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Classic Covers: Lighthouses

“Christmas at the Lighthouse” by Mead Schaeffer

Christmas at the Lighthouse by Mead Schaeffer From December 28, 1946


"Christmas at the Lighthouse"
by Mead Schaeffer
From December 28, 1946

Why are we so fascinated by lighthouses? Is it because they are so picturesque? Or because, if they could talk, what exciting and harrowing tales of the sea they could tell? Whatever the reason, two Post cover artists loved them as much as the rest of us.

“Lighthouse Keeper” by Stevan Dohanos

“Lighthouse Keeper” by Stevan Dohanos From June 26, 1954


"Lighthouse Keeper"
by Stevan Dohanos
From June 26, 1954

“Here a Coast Guard man,” our editors wrote, “is adding to his duties the task of guarding coastal waters against getting too crowded with fish.” The ever-ravenous gulls await whatever tidbits they can make off with. The lighthouse painted by cover artist Stevan Dohanos in 1954 is not identified.

“Lighthouse Keeper” by Stevan Dohanos

"Lighthouse Keeper" by Stevan Dohanos From September 22, 1945


"Lighthouse Keeper"
by Stevan Dohanos
From September 22, 1945

The candy striped tower, which oversees a strait between the United States and Canada called Quoddy Narrows, looks much the same today as when Stevan Dohanos painted it in 1945.

The website for the West Quoddy Light Keepers Association fills us in on the intriguing history of this structure, such as: The first tower, which was made of wood, “was built in 1808, by order of President Thomas Jefferson. The tower standing and operating today was built in 1857 and became operational in 1858.”

How did they illuminate the lighthouse in those days? The Light Keepers Association tells us it was “originally oil from sperm whales; to lard oil in the 1860s, to kerosene about 1880; to electricity in 1932.”

The artist took, well, artistic license, in painting this scene. Although the lighthouse was in Lubec, Maine, the lighthouse keeper trimming the grass was at Sankaty Light in Nantucket. Dohanos had made sketches of the striped West Quoddy lighthouse the year before, and because it was closer, went to the Sankaty Lighthouse to refresh his memory of the details. Turns out the Nantucket folks didn’t have much information on the Maine lighthouse. However, “they were cutting the grass at Sankaty Light,” editors noted, “and Dohanos liked that touch of domesticity or agriculture or whatever it is, so he included it.”

“Christmas at the Lighthouse” by Mead Schaeffer

Christmas at the Lighthouse by Mead Schaeffer From December 28, 1946


"Christmas at the Lighthouse"
by Mead Schaeffer
From December 28, 1946

Instead of resting on a strip of coastal land, this charming structure sits in the Hudson River between a town of the same name and Athens, on the other side. A large mud flat in the River stranded unsuspecting ships, so in 1873, construction began on the Hudson-Athens Lighthouse.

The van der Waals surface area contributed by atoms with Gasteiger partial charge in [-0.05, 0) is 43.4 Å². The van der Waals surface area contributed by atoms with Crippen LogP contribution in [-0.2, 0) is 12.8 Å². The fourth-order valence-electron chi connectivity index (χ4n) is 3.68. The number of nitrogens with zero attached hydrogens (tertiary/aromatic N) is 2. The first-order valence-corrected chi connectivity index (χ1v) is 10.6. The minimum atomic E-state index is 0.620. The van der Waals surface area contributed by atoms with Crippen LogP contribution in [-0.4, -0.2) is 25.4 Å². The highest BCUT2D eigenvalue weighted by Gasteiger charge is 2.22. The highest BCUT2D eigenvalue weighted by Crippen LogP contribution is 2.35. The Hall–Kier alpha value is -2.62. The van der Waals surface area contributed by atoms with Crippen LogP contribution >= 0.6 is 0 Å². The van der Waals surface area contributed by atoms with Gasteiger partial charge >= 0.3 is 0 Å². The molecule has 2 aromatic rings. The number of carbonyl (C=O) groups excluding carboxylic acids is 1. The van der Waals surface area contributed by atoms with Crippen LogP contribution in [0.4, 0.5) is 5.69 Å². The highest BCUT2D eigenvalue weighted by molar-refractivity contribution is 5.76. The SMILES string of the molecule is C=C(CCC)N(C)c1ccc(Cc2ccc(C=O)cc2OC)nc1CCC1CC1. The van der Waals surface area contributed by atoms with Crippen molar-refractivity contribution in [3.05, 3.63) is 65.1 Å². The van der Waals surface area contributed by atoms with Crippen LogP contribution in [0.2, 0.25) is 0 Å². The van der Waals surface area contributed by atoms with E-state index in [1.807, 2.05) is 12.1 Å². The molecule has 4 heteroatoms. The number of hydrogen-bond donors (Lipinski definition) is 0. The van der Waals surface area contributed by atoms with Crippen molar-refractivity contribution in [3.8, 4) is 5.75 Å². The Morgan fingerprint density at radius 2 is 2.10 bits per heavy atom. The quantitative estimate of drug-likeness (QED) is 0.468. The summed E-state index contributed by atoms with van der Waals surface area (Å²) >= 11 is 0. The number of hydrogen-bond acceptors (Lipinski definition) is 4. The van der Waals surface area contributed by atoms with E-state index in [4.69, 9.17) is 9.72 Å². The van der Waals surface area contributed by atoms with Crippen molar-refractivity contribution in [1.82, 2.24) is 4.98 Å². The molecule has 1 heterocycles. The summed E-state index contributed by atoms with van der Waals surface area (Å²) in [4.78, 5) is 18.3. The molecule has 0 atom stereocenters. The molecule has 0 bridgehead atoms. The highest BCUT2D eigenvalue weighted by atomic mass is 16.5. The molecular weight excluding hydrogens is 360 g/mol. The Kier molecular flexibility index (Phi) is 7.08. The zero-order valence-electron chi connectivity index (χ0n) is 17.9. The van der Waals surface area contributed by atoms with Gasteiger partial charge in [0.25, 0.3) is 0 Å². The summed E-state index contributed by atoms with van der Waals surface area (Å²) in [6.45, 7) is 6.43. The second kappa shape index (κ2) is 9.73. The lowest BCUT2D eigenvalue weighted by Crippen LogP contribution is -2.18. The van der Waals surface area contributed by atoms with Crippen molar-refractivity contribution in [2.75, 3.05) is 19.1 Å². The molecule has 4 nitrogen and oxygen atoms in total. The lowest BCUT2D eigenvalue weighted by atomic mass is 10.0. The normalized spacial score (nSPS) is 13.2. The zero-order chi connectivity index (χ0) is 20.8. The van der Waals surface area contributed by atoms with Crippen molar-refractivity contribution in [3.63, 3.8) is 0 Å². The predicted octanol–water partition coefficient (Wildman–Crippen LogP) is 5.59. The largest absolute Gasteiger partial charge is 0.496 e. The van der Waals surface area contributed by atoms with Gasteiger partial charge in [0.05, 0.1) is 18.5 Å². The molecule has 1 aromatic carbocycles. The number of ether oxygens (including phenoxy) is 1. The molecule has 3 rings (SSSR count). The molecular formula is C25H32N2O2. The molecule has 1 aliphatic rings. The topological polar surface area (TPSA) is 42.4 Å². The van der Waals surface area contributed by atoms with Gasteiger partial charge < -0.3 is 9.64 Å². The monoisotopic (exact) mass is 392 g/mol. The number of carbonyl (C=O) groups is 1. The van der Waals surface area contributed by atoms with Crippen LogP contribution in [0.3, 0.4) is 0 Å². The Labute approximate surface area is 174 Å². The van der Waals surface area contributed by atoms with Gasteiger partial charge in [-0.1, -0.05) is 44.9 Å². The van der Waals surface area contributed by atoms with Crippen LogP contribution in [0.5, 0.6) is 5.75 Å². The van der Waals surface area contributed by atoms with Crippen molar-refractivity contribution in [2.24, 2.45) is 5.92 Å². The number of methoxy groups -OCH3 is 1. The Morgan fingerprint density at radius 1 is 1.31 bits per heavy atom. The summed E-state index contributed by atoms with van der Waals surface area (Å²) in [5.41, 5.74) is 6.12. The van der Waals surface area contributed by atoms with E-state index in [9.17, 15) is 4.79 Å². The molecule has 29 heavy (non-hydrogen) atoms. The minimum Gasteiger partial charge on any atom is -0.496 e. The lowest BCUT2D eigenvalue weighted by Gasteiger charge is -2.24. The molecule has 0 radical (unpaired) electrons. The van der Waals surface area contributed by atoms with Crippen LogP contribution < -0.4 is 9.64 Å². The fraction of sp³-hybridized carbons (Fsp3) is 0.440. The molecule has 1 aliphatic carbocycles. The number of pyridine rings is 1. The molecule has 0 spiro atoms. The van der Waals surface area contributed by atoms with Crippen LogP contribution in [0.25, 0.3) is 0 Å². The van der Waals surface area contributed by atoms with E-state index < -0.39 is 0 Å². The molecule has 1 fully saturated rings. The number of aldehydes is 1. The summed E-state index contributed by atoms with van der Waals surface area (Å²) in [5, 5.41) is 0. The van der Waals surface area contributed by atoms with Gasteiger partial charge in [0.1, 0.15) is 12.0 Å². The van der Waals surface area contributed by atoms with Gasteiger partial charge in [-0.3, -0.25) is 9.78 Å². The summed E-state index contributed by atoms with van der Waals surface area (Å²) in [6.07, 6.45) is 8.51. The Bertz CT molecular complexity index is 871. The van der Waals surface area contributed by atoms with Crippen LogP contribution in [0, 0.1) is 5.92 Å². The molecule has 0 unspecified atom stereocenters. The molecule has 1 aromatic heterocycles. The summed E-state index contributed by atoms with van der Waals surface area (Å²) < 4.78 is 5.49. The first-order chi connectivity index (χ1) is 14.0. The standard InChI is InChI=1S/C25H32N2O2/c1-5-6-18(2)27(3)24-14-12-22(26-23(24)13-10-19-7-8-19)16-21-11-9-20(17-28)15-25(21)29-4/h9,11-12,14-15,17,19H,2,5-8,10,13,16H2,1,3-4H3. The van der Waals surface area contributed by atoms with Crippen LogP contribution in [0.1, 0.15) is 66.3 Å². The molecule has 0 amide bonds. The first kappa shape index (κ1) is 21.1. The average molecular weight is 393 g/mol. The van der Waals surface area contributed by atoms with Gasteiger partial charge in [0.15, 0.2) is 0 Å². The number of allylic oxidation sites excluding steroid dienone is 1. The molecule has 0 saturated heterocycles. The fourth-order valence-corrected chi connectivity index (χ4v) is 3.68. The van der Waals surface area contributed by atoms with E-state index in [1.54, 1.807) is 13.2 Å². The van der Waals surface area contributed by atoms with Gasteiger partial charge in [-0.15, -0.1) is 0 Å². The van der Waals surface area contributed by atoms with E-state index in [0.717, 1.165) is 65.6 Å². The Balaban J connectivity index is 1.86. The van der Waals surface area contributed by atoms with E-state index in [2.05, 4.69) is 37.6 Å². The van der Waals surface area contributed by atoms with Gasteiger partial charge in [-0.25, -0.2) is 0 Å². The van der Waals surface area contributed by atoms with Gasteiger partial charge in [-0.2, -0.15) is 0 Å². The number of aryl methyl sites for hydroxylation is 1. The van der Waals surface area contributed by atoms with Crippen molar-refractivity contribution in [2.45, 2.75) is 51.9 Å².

The website for the Hudson-Athens Lighthouse Preservation Society includes floorplans and the history of the structure and its keepers. One of those, “Emil J. Brunner, kept the light from 1930 to 1949.” When Post cover artist Mead Schaeffer wanted to paint the scene, he asked Brunner and his family to pose.

“Artistic license allows for a dog (at the top of the steps),” writes Louise Bliss of the Preservation Society, “which was of course against Coast Guard rules, and there are too many children and there were no electric lights.” She’s right, the keeper and his wife had five children; the artist generously granted them eight. Intriguingly, Bliss noted, one of the little girls depicted, now grown of course, “comes to public tours in the summer and tells the tales of living on the lighthouse.”

The Hudson Lighthouse today (to the right) )is an active aid to commercial ships and private boats in the Hudson River  as it has been since 1874. Photo courtesy of Hudson-Athens Lighthouse Preservation Society.


The Hudson Lighthouse today is an active aid to commercial ships and private boats in the Hudson River as it has been since 1874. Photo courtesy of Hudson-Athens Lighthouse Preservation Society.

“Beach Bonfire” by Mead Schaeffer

"Beach Bonfire" by Mead Schaeffer From September 16, 1950


"Beach Bonfire"
by Mead Schaeffer
From September 16, 1950


The sand beneath your toes, the stars overhead and a perfect spot to roast hot dogs and marshmallows. Sounds like a perfect September evening. We know this cozy scene from 1950 is in Cape Cod, but there are perhaps fifteen or so lighthouses on the Cape and the specific one was not identified. Perhaps a knowledgeable reader can let us know.

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  • Bob McGowan

    These are beautiful, and rather varied styles of lighthouses. The accompanying info on each cover is fascinating. I’d say my two favorites are by Stevan Dohanos, but ‘Beach Bonfire’ comes in a close third.

  • Charles Neumann

    Very intersting covers of lighthouses. The idea of cutting the grass around the lighthouse was a good one to add to the picture. I’m glad the lighthouse keeper’s family at the small Hudson-Athens Lighthouse wasn’t as large as shown – it would have been mighty crowded.